The secondary/historical sequence uses in the main clause the indicative: imperfect, pluperfect or perfect tense with either the imperfect or pluperfect subjunctive in the subordinate clause.

The pluperfect indicative tense which is formed with the auxillary "had" and the past participle.
English grammar: Pluperfect. (n.d.). Retrieved November 25, 2016, from http://www.tolearnenglish.com/free/news ... erfect.htm

The pluperfect indicative tense for Latin is formed by joining to the third principle part of any verb the imperfect of "sum": eram, eras, erat, eramus, eratis, erant.
http://www.verbix.com/webverbix/go.php? ... 1=9&H1=109

"Final" senetences show final cause, that purpose to which some verb/action is ended.

1) They have come in order that they may conquer us.
Venerunt ut nos vincant.

"They have come" is in perfect indicative tense.
i, isti, it, imus, istis, erunt and so it is "venerunt" not "veniunt".


2) They sent money that we might buy our freedom
Pecuniam miserunt ut libertatem nostris emeremus.

The perfect indicative in the main clause doesn't have the auxiliary and the dependent subjunctive is imperfect.


3) We had already succeeded so well that we had hoped to win.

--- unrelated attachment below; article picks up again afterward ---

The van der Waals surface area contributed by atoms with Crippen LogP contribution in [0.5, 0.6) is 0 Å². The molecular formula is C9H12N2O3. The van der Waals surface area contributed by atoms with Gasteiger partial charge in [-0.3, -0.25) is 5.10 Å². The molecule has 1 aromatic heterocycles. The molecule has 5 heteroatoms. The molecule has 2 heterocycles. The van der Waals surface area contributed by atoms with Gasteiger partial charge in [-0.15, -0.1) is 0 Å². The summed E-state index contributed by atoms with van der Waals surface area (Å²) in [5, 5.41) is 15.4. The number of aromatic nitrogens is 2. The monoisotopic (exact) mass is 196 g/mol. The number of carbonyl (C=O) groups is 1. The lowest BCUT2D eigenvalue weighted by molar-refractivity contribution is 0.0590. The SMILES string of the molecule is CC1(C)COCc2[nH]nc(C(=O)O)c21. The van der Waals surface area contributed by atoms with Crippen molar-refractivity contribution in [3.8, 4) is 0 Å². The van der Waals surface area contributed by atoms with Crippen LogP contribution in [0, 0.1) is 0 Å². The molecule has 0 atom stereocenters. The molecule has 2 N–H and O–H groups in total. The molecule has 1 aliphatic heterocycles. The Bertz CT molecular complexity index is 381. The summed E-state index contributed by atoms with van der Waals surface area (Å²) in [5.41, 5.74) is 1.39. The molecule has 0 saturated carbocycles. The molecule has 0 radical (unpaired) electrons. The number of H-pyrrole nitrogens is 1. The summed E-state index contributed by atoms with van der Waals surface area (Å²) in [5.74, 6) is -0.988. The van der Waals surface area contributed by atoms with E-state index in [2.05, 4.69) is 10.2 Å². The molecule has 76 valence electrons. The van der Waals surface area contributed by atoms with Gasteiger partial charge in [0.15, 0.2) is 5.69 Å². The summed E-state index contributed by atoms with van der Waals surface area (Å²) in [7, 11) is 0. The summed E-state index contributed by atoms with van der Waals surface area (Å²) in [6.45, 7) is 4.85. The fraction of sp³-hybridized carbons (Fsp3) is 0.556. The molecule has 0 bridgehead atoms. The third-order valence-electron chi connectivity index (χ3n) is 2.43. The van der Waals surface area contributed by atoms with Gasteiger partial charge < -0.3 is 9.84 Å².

Iam procificeramus tam bene ut vincere speremus.


"We had...succeeded" is in pluperfect indicative tense but the dependent verb is imperfect subjunctive...? Well, at least according to the answer key, it is. But am I wrong about the independent verb?
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Re: NH Latin Prose Composition

Postby bedwere » Sun Nov 27, 2016 9:29 pm

Matthew Gendzwill wrote:"Final" senetences show final cause, that purpose to which some verb/action is ended.

1) They have come in order that they may conquer us.
Venerunt ut nos vincant.

"They have come" is in perfect indicative tense.
i, isti, it, imus, istis, erunt and so it is "venerunt" not "veniunt".


2) They sent money that we might buy our freedom